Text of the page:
By Diane Urbani de la Paz
Peninsula Daily News
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THE SHULA AZHAR dance troupe performs at 7:30 p.m. each first Friday of the month, including April 5, at Wine on the Waterfront, upstairs in The Landing mall at 115 E. Railroad Ave. There is no cover charge, and more details about the troupe await at www.ShulaAzharBellydance.com.
■ Udjat Beads, the art, crafts and costuming shop at 129 E. First St., is open Monday through Saturday typically from 11 a.m. to 5:30 p.m., and can be reached at 360-417-5489.
Peninsula Daily News
As it made its way from East to West, this form of dancing has been portrayed as a lot of things, including sexist, subjugating and objectifying of women.
Jeffries-Johnson was to learn otherwise. Having grown up in Scottsdale, Ariz., she knew relatively little about this art form from the other side of the world.
And she wanted to dance, loved to dance. But in the beginning she was scared to death. Seeing the elaborate costumes bellydancers wore, she thought, “I could never pull that off.”
Jeffries-Johnson stepped forward anyway, into Egypt, Algeria, Turkey, Morocco and Tunisia. She gained an education about the dances from those regions and how they fit into culture, and she learned to interpret those dances — through much effort and suffering.
In the beginning, Jeffries-Johnson didn't think much of herself. Dyslexia made learning choreography difficult, and she had to practice at least twice as much as the other students.
“I stayed in the back corner,” she recalls. “If I had to do a drill, I'd burst into tears.”
By this time, Jeffries-Johnson was moving into her 40s, and she knew she had found her art.
She also knew it is not about women submitting to others' expectations.
“To be a dancer in these [Middle Eastern] cultures, you have to be very strong,” Jeffries-Johnson says.
For example: families want to hire bellydancers for their offspring's weddings, but they would never want their daughters to become bellydancers. Those women, with their veils and bling, were thought of as trash, she says.
But she knows something else about dancers. They practice their art as self-expression, and not just to please whomever is watching.
So Jeffries-Johnson wished to express herself through dance. And as she progressed, she found teachers who inspired her: Laura Samperi, formerly of Sequim, and Cassandra Shore, who is known simply as Cassandra, of the Jawaahir Dance Company of Minneapolis.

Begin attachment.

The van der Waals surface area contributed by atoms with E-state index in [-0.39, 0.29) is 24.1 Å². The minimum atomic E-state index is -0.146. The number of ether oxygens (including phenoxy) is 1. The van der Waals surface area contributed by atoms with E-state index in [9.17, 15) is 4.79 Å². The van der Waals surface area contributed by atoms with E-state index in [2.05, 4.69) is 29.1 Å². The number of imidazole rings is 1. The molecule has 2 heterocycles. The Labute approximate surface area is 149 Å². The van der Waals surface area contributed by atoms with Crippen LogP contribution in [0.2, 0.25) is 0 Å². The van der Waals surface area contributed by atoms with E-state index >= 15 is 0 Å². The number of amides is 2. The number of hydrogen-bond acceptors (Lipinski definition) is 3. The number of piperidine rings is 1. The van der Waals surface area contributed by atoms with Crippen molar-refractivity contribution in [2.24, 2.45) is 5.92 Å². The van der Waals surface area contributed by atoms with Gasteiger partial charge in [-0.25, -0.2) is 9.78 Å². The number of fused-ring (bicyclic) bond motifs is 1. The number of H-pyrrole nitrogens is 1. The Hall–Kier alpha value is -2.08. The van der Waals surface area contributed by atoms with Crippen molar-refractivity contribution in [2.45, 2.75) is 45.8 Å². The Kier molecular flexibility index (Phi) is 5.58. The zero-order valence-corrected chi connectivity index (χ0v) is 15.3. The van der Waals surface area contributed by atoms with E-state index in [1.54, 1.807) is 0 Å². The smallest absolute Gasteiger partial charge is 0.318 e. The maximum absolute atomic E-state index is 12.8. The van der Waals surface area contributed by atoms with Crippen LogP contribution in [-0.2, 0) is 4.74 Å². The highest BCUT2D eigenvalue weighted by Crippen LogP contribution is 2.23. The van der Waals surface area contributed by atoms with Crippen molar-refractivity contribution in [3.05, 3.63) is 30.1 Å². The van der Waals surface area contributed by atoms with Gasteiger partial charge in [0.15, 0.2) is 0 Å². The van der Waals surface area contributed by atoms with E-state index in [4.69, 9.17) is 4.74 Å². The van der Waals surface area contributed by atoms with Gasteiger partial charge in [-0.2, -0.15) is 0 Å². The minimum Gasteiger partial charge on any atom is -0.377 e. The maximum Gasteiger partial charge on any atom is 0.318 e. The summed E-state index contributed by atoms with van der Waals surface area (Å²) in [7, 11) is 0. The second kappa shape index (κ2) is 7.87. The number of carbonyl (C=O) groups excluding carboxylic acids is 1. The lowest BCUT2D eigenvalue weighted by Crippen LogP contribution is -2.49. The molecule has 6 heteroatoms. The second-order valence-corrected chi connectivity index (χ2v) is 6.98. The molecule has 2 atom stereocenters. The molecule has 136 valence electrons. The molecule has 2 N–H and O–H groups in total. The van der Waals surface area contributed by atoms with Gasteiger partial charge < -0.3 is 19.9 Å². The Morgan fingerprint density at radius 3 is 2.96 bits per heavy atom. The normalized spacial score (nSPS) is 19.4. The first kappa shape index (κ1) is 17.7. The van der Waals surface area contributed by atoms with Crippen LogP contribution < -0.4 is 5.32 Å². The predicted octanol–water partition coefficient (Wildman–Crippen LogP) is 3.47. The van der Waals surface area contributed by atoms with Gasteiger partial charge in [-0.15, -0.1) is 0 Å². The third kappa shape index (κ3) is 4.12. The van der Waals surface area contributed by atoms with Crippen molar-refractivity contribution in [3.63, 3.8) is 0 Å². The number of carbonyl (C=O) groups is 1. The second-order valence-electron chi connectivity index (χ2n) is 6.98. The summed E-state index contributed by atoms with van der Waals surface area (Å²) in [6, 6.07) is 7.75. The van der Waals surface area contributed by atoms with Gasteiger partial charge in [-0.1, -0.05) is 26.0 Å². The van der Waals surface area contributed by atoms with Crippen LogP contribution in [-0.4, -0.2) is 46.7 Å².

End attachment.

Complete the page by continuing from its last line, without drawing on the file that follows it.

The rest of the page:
Jeffries-Johnson studied with these teachers, traveling to workshops around the Northwest and, whenever possible, to other states.
Yet Jeffries-Johnson can still remember her fright before some of her first performances, and the time when her heart was pounding so loud she could not hear the music she was about to dance to.
A solo, she recalls, was “a horrifying experience.”
Little by little, though, Jeffries-Johnson gained confidence. She became part of a dance troupe and performed at The Upstage in Port Townsend, at the Juan de Fuca Festival of the Arts in Port Angeles and at other venues. Some of them were less than ideal for dancing, but Jeffries-Johnson and her compatriots got out there anyway.
It is astonishing, she says, what you can do when people are counting on you.
The audience was waiting. So, even if she was quaking in fear, she went out there.
Jeffries-Johnson calls herself fortunate for many reasons. One is that she had teachers and friends who pushed her forward, urged her to keep developing her art. She put herself into that position, with such dancers, so that she would keep growing.
For years, Jeffries-Johnson has attended the Oasis Dance Camp, held on Vashon Island, as well as other intensives in Oregon and California.
Then, about a decade ago, the dance troupe she belonged to “reincarnated,” she says. Jeffries-Johnson cofounded Shula Azhar: bright flame in Arabic.
The troupe has performed at the Northwest Folklife Festival at Seattle Center, among many other events, while enjoying a standing engagement on the first Friday night of the month at Wine on the Waterfront in Port Angeles.
The dancers find this venue ideal, with its cabaret-style lounge open to all ages.
To see the Shula Azhar dancers today is to behold the picture of grace and confidence. The women hold their heads high, sometimes balancing swords on those heads. They float across the stage as if lifted by their music. And they wear costumes — swirling skirts, bejeweled tops, scarves and fans — that Jeffries-Johnson has a lot to do with.